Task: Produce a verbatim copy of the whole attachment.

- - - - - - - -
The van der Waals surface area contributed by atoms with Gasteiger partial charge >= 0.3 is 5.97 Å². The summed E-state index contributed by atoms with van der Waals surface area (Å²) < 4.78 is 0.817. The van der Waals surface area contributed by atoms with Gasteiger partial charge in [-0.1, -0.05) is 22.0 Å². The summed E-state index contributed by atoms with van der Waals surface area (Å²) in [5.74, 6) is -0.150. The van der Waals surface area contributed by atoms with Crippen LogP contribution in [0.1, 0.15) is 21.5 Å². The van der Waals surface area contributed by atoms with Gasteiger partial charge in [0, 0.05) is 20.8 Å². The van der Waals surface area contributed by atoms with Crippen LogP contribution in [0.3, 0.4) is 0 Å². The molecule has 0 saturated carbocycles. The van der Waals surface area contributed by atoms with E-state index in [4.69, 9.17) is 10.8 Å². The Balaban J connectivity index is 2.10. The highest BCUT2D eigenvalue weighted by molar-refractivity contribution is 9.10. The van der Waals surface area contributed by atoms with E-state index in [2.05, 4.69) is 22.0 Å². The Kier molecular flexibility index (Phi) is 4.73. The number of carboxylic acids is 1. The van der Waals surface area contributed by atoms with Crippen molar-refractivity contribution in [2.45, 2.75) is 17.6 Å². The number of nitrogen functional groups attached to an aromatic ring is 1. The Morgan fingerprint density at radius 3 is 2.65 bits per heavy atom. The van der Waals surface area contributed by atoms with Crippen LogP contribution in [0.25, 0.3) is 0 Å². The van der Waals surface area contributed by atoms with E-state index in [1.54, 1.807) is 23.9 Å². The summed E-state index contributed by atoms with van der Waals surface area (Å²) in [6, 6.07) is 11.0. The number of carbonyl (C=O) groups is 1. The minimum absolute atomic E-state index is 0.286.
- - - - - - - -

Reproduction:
The van der Waals surface area contributed by atoms with Gasteiger partial charge >= 0.3 is 5.97 Å². The summed E-state index contributed by atoms with van der Waals surface area (Å²) < 4.78 is 0.817. The van der Waals surface area contributed by atoms with Gasteiger partial charge in [-0.1, -0.05) is 22.0 Å². The summed E-state index contributed by atoms with van der Waals surface area (Å²) in [5.74, 6) is -0.150. The van der Waals surface area contributed by atoms with Crippen LogP contribution in [0.1, 0.15) is 21.5 Å². The van der Waals surface area contributed by atoms with Gasteiger partial charge in [0, 0.05) is 20.8 Å². The van der Waals surface area contributed by atoms with Crippen LogP contribution in [0.3, 0.4) is 0 Å². The molecule has 0 saturated carbocycles. The van der Waals surface area contributed by atoms with E-state index in [4.69, 9.17) is 10.8 Å². The Balaban J connectivity index is 2.10. The highest BCUT2D eigenvalue weighted by molar-refractivity contribution is 9.10. The van der Waals surface area contributed by atoms with E-state index in [2.05, 4.69) is 22.0 Å². The Kier molecular flexibility index (Phi) is 4.73. The number of carboxylic acids is 1. The van der Waals surface area contributed by atoms with Crippen molar-refractivity contribution in [2.45, 2.75) is 17.6 Å². The number of nitrogen functional groups attached to an aromatic ring is 1. The Morgan fingerprint density at radius 3 is 2.65 bits per heavy atom. The van der Waals surface area contributed by atoms with Crippen LogP contribution in [0.25, 0.3) is 0 Å². The van der Waals surface area contributed by atoms with E-state index in [1.54, 1.807) is 23.9 Å². The summed E-state index contributed by atoms with van der Waals surface area (Å²) in [6, 6.07) is 11.0. The number of carbonyl (C=O) groups is 1. The minimum absolute atomic E-state index is 0.286.